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Amend military justice system to enforce sex-assault rules

ANY ALTERATION to the military’s time-honored — but often controversial — policy of giving commanding officers control of military justice would be a major change. Defense Secretary Chuck Hagel is skeptical, and many seasoned military officers are opposed. But if there were ever an issue that would justify removing prosecutorial discretion from commanding officers and giving it to independent prosecutors, it’s sexual assault, a problem that the military has a long, sordid history of downplaying or ignoring. Congress should follow the lead of many of its women senators and representatives and unite behind a bill to reform sexual assault prosecutions.

The problem of sexual assault is bigger than even many close observers of the problem believed. The Pentagon now estimates that 26,000 women in the armed forces were assaulted last year. The recent allegation that a US Military Academy sergeant filmed at least 12 female cadets while they were taking showers sparked outrage, especially coming after the case last month in which an Air Force officer in charge of sexual assault prevention was accused of getting drunk and sexually assaulting a woman. He was the second officer involved in sexual assault prevention to be accused of sexual assault.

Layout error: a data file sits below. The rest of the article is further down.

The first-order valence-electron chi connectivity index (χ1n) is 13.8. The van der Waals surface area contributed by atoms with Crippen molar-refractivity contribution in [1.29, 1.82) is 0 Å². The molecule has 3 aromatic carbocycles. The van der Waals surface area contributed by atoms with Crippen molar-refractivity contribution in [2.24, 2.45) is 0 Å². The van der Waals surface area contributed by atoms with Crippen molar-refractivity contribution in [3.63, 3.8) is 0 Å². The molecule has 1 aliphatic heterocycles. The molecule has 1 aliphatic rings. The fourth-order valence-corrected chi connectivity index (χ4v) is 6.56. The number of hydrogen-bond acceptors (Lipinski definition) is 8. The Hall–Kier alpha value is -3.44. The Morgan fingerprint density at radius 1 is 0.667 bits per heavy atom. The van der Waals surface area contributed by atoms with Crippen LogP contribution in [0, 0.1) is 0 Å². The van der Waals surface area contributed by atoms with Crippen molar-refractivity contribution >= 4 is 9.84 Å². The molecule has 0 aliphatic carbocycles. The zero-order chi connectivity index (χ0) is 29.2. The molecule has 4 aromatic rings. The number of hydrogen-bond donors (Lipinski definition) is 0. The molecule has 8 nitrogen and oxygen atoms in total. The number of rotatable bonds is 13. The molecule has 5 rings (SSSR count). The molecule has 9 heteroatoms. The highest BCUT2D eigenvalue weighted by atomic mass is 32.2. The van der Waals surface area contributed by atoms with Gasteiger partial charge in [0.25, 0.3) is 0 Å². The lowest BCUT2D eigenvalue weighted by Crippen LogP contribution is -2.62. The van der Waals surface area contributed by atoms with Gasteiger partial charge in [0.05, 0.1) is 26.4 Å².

Obviously, sexual assault prevention programs need to be examined. The Pentagon can learn from outside experts how to draw up plans, adopt new training practices, and hire specialists to create an atmosphere in which no misconduct is tolerated. The military must also examine a culture that too often denigrates the role of women. The recent decision to end the ban on women in combat is an important step toward equality. But Hagel and other leaders must still be attentive to the need for more recruitment and promotion of women. An environment that tolerates heavy drinking as a way to blow off steam may be a problem as well.

But the extent to which incidents of rape and abuse have been tolerated within the ranks casts critical light on the military justice system. Reform proposals in the House and Senate would remove a supervising officer’s ability to change or dismiss court-martial convictions in cases involving sexual misconduct; too often, superior officers have overruled jury verdicts in the name of unit cohesion, the traditional justification for overriding infractions of the military code. In theory, commanders have this authority because the complicated pressures of the battlefield don’t always lend themselves to letter-of-the-law rulings. But it’s hard to see how, in cases of sexual assault, commanders can have a better perspective than prosecutors or jurors who are themselves in the military.


The debate in Congress is likely to pit defenders of military tradition against those who seek a new, improved culture that serves to limit the number of sexual crimes. The choice should be obvious.